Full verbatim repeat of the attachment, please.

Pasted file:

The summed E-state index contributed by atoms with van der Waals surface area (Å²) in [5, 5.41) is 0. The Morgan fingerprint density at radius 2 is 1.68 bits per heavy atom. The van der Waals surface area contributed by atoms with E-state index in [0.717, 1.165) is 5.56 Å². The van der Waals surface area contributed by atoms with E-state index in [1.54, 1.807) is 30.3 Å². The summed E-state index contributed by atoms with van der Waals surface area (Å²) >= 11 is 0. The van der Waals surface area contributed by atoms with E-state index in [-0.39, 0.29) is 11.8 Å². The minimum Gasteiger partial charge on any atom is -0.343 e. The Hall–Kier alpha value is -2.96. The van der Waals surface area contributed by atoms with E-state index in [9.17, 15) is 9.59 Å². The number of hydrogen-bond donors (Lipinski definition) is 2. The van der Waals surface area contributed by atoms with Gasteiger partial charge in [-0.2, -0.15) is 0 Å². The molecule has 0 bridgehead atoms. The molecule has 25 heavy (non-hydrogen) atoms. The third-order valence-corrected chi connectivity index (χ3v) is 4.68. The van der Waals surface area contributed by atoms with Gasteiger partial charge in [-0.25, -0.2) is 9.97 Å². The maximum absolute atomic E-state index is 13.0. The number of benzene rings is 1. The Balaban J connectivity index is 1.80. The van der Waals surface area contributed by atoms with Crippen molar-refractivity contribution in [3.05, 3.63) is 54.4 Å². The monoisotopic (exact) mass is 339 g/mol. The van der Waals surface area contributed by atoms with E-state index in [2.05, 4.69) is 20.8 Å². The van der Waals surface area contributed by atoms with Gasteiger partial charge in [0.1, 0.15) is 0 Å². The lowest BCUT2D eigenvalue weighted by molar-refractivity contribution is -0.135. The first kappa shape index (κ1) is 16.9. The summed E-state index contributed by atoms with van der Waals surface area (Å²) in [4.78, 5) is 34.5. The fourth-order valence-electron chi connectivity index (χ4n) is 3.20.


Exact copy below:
The summed E-state index contributed by atoms with van der Waals surface area (Å²) in [5, 5.41) is 0. The Morgan fingerprint density at radius 2 is 1.68 bits per heavy atom. The van der Waals surface area contributed by atoms with E-state index in [0.717, 1.165) is 5.56 Å². The van der Waals surface area contributed by atoms with E-state index in [1.54, 1.807) is 30.3 Å². The summed E-state index contributed by atoms with van der Waals surface area (Å²) >= 11 is 0. The van der Waals surface area contributed by atoms with E-state index in [-0.39, 0.29) is 11.8 Å². The minimum Gasteiger partial charge on any atom is -0.343 e. The Hall–Kier alpha value is -2.96. The van der Waals surface area contributed by atoms with E-state index in [9.17, 15) is 9.59 Å². The number of hydrogen-bond donors (Lipinski definition) is 2. The van der Waals surface area contributed by atoms with Gasteiger partial charge in [-0.2, -0.15) is 0 Å². The molecule has 0 bridgehead atoms. The molecule has 25 heavy (non-hydrogen) atoms. The third-order valence-corrected chi connectivity index (χ3v) is 4.68. The van der Waals surface area contributed by atoms with Gasteiger partial charge in [-0.25, -0.2) is 9.97 Å². The maximum absolute atomic E-state index is 13.0. The number of benzene rings is 1. The Balaban J connectivity index is 1.80. The van der Waals surface area contributed by atoms with Crippen molar-refractivity contribution in [3.05, 3.63) is 54.4 Å². The monoisotopic (exact) mass is 339 g/mol. The van der Waals surface area contributed by atoms with E-state index in [2.05, 4.69) is 20.8 Å². The van der Waals surface area contributed by atoms with Gasteiger partial charge in [0.1, 0.15) is 0 Å². The lowest BCUT2D eigenvalue weighted by molar-refractivity contribution is -0.135. The first kappa shape index (κ1) is 16.9. The summed E-state index contributed by atoms with van der Waals surface area (Å²) in [4.78, 5) is 34.5. The fourth-order valence-electron chi connectivity index (χ4n) is 3.20.